2007 Dallas Cowboys Taking Shape
There are still two more preseason games and some tough decisions ahead. Still, the coaching staff — and the fans — have a pretty good idea of what the 2007 edition Dallas Cowboys will look like.
AP’s Stephen Hawkins notes that, although the 2007 defense looks like the 2006 version, first impressions can be quite deceiving.
Nothing really looks different when Dallas Cowboys defenders get set for a play. Basically, the same players from a year ago are lining up in the same spots. Then the ball is snapped and it becomes very clear – this isn’t Bill Parcells’ 3-4 defense anymore.
“Nah, it’s totally, totally different,” linebacker Bradie James said. “You see the smiles. I think you can see from our body language, we’re actually having fun.”
While the base formation hasn’t changed, new coach Wade Phillips brings an attacking philosophy with his 3-4 defense. Phillips adjusts the scheme to fit the players, freeing them to make plays instead of forcing them into set roles that can shackle them. “You’ve got an opportunity to move around and run places and not have to worry about technique all the time,” Marcus Spears said. “You’re just trying to get in gaps, stunt and make plays.”
In their two preseason victories, the defensive starters didn’t allow a touchdown against Denver or Super Bowl champion Indianapolis. Denver’s first-team offense went 0-for-5 on third-down conversions. Some Broncos even grumbled afterward that Dallas blitzed too much for a preseason game. After the Cowboys’ first practice this week since beating Denver, the good-natured Phillips wasn’t even prompted when he cracked that the team “decided to put in a blitz this week since we hadn’t had any.”
When asked Wednesday what differed about the “Phillips 3-4″ from other three-man fronts, the grinning coach responded, “Beside being better?” “It’s not really the scheme itself,” he said. “It’s always the players.” Phillips said so many 3-4 defenses “play it only one way … and you have to plug in a player that can play that way. … Ours, we have the players and then we plug in saying this is what we’re going to do with the 3-4 because you can stunt, or you’re stronger, or you’re quicker or you can rush the passer.”
Phillips isn’t so sure of the characterization that it’s a blitz-blitz-blitz scheme. Aggressive and attacking doesn’t only mean blitzing – even if that’s what Dan Reeves used to think when Phillips was his defensive coordinator in Denver and Atlanta. “You only have three down linemen. Always with us, there’s going to be a fourth rusher,” Phillips said. “Some people call that a blitz. Dan Reeves used to call anytime you brought a linebacker, that was a blitz. … If you call that a blitz, then we blitz coming out of the dressing room.”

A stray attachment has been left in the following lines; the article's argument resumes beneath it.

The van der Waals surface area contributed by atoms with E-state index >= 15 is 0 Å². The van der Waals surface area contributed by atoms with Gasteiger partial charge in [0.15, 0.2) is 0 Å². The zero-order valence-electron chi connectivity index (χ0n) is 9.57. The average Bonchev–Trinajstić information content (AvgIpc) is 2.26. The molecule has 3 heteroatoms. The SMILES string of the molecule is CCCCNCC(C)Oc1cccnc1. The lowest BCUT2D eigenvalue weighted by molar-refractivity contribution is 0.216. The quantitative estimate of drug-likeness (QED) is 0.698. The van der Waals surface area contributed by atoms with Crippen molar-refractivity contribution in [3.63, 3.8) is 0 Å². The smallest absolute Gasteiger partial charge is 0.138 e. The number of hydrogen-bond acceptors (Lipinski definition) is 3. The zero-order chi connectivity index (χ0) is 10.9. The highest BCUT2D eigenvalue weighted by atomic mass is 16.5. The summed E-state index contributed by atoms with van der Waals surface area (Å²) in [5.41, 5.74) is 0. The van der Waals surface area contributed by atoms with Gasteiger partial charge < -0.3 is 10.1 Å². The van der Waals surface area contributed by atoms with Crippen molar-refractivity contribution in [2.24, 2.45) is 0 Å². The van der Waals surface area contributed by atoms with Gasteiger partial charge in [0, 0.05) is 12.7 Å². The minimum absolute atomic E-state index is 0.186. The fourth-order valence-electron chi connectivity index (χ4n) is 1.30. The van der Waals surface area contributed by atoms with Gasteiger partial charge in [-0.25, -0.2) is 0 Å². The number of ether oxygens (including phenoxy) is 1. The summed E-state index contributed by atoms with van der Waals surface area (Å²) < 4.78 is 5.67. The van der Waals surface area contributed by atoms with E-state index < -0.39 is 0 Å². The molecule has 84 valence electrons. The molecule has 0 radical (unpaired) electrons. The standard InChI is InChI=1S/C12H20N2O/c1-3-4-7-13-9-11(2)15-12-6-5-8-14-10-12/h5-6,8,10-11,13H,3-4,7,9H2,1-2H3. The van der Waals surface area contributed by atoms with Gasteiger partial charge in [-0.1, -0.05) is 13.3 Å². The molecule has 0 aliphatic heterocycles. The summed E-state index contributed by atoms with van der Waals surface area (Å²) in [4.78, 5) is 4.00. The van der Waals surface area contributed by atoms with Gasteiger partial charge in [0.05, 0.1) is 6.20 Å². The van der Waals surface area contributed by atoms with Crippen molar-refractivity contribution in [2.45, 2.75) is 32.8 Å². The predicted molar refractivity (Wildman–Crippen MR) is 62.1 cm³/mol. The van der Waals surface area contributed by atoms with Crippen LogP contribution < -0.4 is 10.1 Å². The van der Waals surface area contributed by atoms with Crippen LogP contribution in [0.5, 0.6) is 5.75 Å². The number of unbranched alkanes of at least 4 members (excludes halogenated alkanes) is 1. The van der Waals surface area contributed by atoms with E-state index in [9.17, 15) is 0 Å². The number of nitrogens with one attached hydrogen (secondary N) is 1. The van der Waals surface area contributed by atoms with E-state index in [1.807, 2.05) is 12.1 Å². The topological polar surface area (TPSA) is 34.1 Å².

Heh. Rob Phillips (no relation) notes that Wade Phillips takes the customization down to the level of backup nose tackle.
As [Jason] Ferguson enters his 11th season, the Cowboys need a capable backup to emerge as a potential injury replacement and simply to spell the 32-year-old starter, who looked effective as ever last Saturday with two tackles, a sack and a pass deflection.
Phillips was pleased with [Remi] Ayodele’s performance against the Broncos and likes the first-year tackle’s quickness and savvy. [Jay] Ratliff’s switch to nose tackle Saturday doesn’t eliminate Ayodele, [Ola] Dagunduro and [Montavious] Stanley as backup candidates.
But the aforementioned trio has played a combined three regular-season games – all by Stanley, the Cowboys’ sixth-round draft pick last year who was released at final cuts and played part of the season in Jacksonville before getting signed back to the Cowboys’ active roster.
Ratliff (6-4, 305) is smaller than Ferguson but has great athleticism for his size, having converted from tight end after his freshman year at Auburn. Phillips said he plans to take advantage of Ratliff’s quickness by using more stunts when he’s in the game. “A few more blocks and everything is happening a little bit faster, that’s all,” Ratliff said of the differences when moving inside. “I just want to play. Wherever they need me, I’m willing to go.”
And, indeed, the major controversies on this team seem to be finding a backup nose tackle; deciding whether to retain veteran kicker Martin Gramatica, rookie Nick Folk, or both; and how many tight ends, wide receivers, linebackers and fullbacks to keep given the bevy of talent at those spots.
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